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There are many factors to consider when deciding on where to open a small business, and there is no one secret that makes one place better than another. Owners should research the tax structure, customer demographics and competition in any given area while keeping in mind the type of business and what it may bring to local consumers. The top five places to start a business by the numbers are Wyoming, Washington, Texas, South Dakota and Nevada, and the worst are California, Vermont, New York, New Jersey and Washington, D.C. For more on this continue reading the following article from TheStreet.

Everyone loves a good Top 10 list. It's reassuring to have a complicated subject condensed into organized, easy-to-understand chunks.

Certainly, business associations and media outlets know lists grab attention, so headlines such as "The Best Places to Start a New Business" or "The Best States for Entrepreneurs" crop up regularly. Even if we know it's impossible to narrow down one "best" place, we're drawn by the lure of discovering the secret to successful start-ups.

But when it comes to summing up the state of small business, what makes something the best? At a time American politicians talk obsessively about "job creators," is it possible to narrow down which conditions a small business needs to grow and thrive?

The answer is that there is no one be-all, end-all list. Look through recent rankings of the best places for small businesses, and you'll find that the entrepreneurial hotspots vary, according to the factors being considered. Should a place rank highest if it has the lowest taxes? Or if it offers extensive support to start-ups -- despite the relatively high taxes used to fund those services? Do small companies do well if they're surrounded by other, similar businesses, or by striking out on their own, away from potential competition?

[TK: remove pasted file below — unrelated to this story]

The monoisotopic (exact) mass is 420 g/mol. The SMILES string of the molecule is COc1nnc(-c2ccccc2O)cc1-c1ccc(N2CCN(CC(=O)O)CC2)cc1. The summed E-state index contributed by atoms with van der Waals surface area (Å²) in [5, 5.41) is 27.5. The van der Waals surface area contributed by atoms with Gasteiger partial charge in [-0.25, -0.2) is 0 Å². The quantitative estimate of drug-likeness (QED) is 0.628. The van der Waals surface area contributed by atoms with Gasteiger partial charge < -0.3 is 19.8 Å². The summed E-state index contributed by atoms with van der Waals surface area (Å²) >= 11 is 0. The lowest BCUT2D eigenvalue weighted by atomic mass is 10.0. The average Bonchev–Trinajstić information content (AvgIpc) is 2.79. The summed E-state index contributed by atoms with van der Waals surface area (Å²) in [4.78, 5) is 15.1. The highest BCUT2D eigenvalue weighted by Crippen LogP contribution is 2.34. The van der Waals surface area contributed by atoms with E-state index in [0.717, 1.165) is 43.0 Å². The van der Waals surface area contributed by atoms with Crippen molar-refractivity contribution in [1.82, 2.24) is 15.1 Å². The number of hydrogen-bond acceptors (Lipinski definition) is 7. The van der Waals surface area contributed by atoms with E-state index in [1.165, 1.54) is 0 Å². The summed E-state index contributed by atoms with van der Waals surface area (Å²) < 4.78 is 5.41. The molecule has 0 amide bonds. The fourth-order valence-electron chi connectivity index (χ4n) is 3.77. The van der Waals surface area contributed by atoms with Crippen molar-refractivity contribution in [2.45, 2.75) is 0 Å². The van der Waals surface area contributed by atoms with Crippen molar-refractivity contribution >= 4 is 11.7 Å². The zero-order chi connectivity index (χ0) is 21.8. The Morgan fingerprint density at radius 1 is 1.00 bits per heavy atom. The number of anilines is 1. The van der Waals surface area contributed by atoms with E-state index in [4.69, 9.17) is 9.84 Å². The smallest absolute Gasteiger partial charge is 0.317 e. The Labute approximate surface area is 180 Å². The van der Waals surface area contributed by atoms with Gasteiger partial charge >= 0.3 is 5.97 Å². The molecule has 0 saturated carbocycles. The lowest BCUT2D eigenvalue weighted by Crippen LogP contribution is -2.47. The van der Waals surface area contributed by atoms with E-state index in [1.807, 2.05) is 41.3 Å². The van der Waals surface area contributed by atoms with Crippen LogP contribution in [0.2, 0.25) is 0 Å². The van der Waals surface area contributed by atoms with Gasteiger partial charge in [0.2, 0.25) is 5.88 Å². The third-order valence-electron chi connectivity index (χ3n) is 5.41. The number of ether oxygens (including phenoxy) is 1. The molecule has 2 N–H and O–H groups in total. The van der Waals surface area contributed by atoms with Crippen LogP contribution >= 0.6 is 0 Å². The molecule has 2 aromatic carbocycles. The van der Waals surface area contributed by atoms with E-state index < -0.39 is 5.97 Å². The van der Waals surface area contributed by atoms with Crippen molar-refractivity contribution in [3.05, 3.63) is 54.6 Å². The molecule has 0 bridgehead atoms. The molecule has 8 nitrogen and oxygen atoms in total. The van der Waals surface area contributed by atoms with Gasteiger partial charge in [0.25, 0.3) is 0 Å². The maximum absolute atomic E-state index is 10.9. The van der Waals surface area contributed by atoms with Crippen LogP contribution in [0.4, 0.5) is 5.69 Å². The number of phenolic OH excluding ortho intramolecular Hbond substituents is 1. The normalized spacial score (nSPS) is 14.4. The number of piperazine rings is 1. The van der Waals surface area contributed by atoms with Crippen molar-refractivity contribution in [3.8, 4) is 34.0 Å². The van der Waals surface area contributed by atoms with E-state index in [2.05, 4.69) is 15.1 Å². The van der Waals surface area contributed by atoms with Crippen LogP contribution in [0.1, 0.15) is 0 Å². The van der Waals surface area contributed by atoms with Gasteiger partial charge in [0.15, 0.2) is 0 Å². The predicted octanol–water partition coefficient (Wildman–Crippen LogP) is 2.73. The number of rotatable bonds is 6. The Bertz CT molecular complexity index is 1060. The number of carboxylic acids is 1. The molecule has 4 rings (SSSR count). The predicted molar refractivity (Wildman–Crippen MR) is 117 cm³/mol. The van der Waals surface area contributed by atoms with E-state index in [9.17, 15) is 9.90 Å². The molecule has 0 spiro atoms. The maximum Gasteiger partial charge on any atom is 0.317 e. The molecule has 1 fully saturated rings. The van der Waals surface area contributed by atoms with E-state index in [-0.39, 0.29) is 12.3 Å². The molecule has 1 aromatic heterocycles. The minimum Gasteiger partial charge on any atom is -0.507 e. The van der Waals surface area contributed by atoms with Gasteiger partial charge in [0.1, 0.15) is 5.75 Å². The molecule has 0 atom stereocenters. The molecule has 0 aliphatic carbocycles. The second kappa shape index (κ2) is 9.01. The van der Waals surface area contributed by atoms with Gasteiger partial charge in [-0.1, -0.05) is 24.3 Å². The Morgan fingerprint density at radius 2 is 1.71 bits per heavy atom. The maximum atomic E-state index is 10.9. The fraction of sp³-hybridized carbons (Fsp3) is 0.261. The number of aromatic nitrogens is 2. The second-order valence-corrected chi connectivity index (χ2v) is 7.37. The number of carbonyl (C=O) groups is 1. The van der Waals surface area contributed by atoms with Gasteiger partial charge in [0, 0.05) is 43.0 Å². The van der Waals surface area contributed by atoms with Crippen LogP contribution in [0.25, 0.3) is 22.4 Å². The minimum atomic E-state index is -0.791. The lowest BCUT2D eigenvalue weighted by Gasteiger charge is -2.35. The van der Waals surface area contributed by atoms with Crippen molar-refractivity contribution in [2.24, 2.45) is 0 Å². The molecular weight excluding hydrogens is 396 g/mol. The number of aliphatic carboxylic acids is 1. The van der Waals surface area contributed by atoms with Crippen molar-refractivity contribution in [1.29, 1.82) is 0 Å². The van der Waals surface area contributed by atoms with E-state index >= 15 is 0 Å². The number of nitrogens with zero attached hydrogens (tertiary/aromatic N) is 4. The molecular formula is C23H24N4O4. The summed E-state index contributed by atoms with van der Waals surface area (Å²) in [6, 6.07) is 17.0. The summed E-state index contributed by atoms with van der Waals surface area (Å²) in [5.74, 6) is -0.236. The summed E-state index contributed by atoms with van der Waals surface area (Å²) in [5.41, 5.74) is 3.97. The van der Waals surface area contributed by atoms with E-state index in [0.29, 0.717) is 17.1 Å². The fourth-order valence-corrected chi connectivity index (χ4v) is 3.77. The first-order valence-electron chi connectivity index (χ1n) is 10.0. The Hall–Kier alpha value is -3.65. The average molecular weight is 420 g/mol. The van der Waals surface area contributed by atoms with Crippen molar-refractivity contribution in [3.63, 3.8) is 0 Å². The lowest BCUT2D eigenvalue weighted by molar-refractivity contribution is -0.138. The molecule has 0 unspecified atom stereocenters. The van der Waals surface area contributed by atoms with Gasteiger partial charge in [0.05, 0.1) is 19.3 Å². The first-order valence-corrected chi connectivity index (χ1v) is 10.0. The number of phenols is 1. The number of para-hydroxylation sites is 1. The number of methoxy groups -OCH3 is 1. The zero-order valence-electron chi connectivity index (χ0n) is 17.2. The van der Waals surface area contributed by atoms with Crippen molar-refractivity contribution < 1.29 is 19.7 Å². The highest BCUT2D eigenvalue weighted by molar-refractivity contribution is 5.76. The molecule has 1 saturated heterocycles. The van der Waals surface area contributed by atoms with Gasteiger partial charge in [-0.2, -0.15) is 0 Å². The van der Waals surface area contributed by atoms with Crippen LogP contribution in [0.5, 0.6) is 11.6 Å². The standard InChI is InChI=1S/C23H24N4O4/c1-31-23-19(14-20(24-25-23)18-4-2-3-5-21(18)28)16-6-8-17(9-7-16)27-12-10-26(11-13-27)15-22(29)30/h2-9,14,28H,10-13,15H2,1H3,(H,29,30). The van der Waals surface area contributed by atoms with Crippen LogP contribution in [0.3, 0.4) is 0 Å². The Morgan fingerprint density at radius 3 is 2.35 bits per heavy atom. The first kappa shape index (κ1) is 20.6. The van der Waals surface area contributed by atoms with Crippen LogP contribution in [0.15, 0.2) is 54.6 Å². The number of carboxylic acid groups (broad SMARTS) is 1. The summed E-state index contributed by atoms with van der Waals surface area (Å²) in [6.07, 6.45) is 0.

Consider a recent list complied by The Small Business & Entrepreneurship Council, a nonprofit group that lobbies for lower regulatory and tax burdens on businesses. Not surprisingly, the council ranks states as business-friendly depending on their government policies. Its Small Business Survival Index last year analyzed 38 costs associated with running a business, including taxes, minimum wage regulations, workers compensation costs and energy prices. (You'll find the full report here.)

The Top Five states to start a business? South Dakota, Nevada, Texas, Wyoming and Washington, all of which don't tax personal or corporate income. Ranked the worst are Washington, D.C., New Jersey, New York, California, and Vermont.

Two of those dead-last states -- California and New Jersey -- show up near the top of a different "best for business" list, though: the 2010 State New Economy Index, produced by the Information Technology and Innovation Foundation and the Kauffman Foundation. This ranking lists states according to how well they're faring in the "New Economy," nurturing businesses that are knowledge-based, entrepreneurial, technologically innovative and globally oriented. According to this index, the top 10 New Economy states are Massachusetts, Washington, Maryland, New Jersey, Connecticut, Delaware, California, Virginia, Colorado and New York. (Click here to see the full report.)